The Visrant ghaut on the river Jumna at Mathura
Watercolour of the Vishram ghat from 'Views by Seeta Ram from Tughlikabad to Secundra Vol. VIII' produced for Lord Moira, afterwards the Marquess of Hastings, by Sita Ram between 1814-15. Marquess of Hastings, the Governor-General of Bengal and the Commander-in-Chief (r.1813-23), was accompanied by artist Sita Ram (flourished c.1810-22) to illustrate his journey from Calcutta to Delhi between 1814-15.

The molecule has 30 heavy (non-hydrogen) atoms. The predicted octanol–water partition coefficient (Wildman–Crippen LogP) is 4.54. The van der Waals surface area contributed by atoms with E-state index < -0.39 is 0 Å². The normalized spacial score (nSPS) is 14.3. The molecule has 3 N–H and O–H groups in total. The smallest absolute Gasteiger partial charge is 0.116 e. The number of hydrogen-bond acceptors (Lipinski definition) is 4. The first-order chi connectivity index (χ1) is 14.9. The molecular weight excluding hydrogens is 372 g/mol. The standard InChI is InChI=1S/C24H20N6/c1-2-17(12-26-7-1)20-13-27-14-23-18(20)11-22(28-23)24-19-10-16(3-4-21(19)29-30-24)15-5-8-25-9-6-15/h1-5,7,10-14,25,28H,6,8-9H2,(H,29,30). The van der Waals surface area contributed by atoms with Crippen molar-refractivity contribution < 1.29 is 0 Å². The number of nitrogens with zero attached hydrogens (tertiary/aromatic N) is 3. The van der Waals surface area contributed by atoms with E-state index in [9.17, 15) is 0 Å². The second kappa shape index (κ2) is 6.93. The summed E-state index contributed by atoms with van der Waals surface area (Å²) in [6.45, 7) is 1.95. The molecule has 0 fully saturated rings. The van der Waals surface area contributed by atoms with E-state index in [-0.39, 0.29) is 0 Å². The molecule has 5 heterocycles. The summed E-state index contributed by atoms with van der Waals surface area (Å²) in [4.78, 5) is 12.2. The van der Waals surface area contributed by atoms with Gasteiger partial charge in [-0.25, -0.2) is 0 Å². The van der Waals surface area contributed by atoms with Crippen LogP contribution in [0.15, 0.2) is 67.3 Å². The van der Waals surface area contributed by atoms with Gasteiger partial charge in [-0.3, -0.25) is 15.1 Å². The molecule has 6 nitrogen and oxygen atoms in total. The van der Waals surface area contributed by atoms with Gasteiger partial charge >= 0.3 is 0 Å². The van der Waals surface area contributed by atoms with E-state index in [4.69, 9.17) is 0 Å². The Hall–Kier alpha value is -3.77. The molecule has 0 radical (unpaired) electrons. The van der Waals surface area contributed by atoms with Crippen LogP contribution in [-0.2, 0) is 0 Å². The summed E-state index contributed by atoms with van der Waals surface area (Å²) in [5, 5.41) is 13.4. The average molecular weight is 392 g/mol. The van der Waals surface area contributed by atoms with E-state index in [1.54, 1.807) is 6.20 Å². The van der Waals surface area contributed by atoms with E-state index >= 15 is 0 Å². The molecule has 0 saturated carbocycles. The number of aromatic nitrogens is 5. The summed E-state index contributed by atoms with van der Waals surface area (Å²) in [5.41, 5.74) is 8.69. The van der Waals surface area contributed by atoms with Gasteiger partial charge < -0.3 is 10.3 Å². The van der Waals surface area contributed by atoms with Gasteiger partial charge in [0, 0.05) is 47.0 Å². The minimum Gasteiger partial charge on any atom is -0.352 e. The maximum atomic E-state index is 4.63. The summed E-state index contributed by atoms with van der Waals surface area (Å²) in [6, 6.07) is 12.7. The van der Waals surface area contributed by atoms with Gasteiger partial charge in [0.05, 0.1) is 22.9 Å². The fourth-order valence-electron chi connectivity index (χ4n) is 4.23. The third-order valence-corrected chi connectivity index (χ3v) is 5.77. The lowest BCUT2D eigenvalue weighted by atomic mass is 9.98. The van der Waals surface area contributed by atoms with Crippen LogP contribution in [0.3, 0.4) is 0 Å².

Idealised view of the Vishram ghat on the river Jumna at Mathura. Mathura, on the banks of the river Jumna 150 kms south of Delhi, is a sacred city for Hindus. Mathura became a centre for the Vaishnava cult by the 15th century and it is celebrated now above all as the site which Hindu mythology designates as the birthplace of Krishna, the popular incarnation of Vishnu. As an important pilgrimage site there are hundreds of temples here. The Vishram Ghat is the most important of the ghats of Mathura. Legend states that Krishna rested at this ghat after killing the demon Kamsa (hence the name Vishram which means 'repose'). Inscribed below: 'Bissaram Ghaut at Muttra.'